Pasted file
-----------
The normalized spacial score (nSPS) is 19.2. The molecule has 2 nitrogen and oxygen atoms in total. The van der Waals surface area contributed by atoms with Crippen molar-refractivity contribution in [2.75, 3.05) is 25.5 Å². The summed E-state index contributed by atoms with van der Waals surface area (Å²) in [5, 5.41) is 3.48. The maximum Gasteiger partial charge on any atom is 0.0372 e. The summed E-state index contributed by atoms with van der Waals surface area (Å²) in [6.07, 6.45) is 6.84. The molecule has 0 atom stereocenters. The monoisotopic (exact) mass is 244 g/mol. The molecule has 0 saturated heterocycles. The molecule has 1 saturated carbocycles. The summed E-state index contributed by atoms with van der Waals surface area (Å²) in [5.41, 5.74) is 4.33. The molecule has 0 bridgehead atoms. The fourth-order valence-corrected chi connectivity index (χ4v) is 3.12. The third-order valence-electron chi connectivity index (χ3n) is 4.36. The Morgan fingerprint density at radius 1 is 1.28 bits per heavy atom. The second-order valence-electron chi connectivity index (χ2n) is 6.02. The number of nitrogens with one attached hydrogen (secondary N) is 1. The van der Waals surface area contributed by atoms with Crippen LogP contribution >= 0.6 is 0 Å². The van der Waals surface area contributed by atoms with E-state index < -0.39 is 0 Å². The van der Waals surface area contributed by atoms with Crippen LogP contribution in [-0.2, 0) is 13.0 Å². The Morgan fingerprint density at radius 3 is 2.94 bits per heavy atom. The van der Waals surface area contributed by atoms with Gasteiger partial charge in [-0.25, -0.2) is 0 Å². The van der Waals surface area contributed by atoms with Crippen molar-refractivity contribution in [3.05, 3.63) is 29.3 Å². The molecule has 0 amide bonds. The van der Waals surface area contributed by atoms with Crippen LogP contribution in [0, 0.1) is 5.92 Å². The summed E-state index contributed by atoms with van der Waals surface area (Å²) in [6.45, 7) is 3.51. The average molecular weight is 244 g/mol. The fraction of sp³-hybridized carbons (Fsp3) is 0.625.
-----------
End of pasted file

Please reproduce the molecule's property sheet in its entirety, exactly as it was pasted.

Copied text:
The normalized spacial score (nSPS) is 19.2. The molecule has 2 nitrogen and oxygen atoms in total. The van der Waals surface area contributed by atoms with Crippen molar-refractivity contribution in [2.75, 3.05) is 25.5 Å². The summed E-state index contributed by atoms with van der Waals surface area (Å²) in [5, 5.41) is 3.48. The maximum Gasteiger partial charge on any atom is 0.0372 e. The summed E-state index contributed by atoms with van der Waals surface area (Å²) in [6.07, 6.45) is 6.84. The molecule has 0 atom stereocenters. The monoisotopic (exact) mass is 244 g/mol. The molecule has 0 saturated heterocycles. The molecule has 1 saturated carbocycles. The summed E-state index contributed by atoms with van der Waals surface area (Å²) in [5.41, 5.74) is 4.33. The molecule has 0 bridgehead atoms. The fourth-order valence-corrected chi connectivity index (χ4v) is 3.12. The third-order valence-electron chi connectivity index (χ3n) is 4.36. The Morgan fingerprint density at radius 1 is 1.28 bits per heavy atom. The second-order valence-electron chi connectivity index (χ2n) is 6.02. The number of nitrogens with one attached hydrogen (secondary N) is 1. The van der Waals surface area contributed by atoms with Crippen LogP contribution >= 0.6 is 0 Å². The van der Waals surface area contributed by atoms with E-state index < -0.39 is 0 Å². The van der Waals surface area contributed by atoms with Crippen LogP contribution in [-0.2, 0) is 13.0 Å². The Morgan fingerprint density at radius 3 is 2.94 bits per heavy atom. The van der Waals surface area contributed by atoms with Gasteiger partial charge in [-0.25, -0.2) is 0 Å². The van der Waals surface area contributed by atoms with Crippen molar-refractivity contribution in [3.05, 3.63) is 29.3 Å². The molecule has 0 amide bonds. The van der Waals surface area contributed by atoms with Crippen LogP contribution in [0, 0.1) is 5.92 Å². The summed E-state index contributed by atoms with van der Waals surface area (Å²) in [6.45, 7) is 3.51. The average molecular weight is 244 g/mol. The fraction of sp³-hybridized carbons (Fsp3) is 0.625.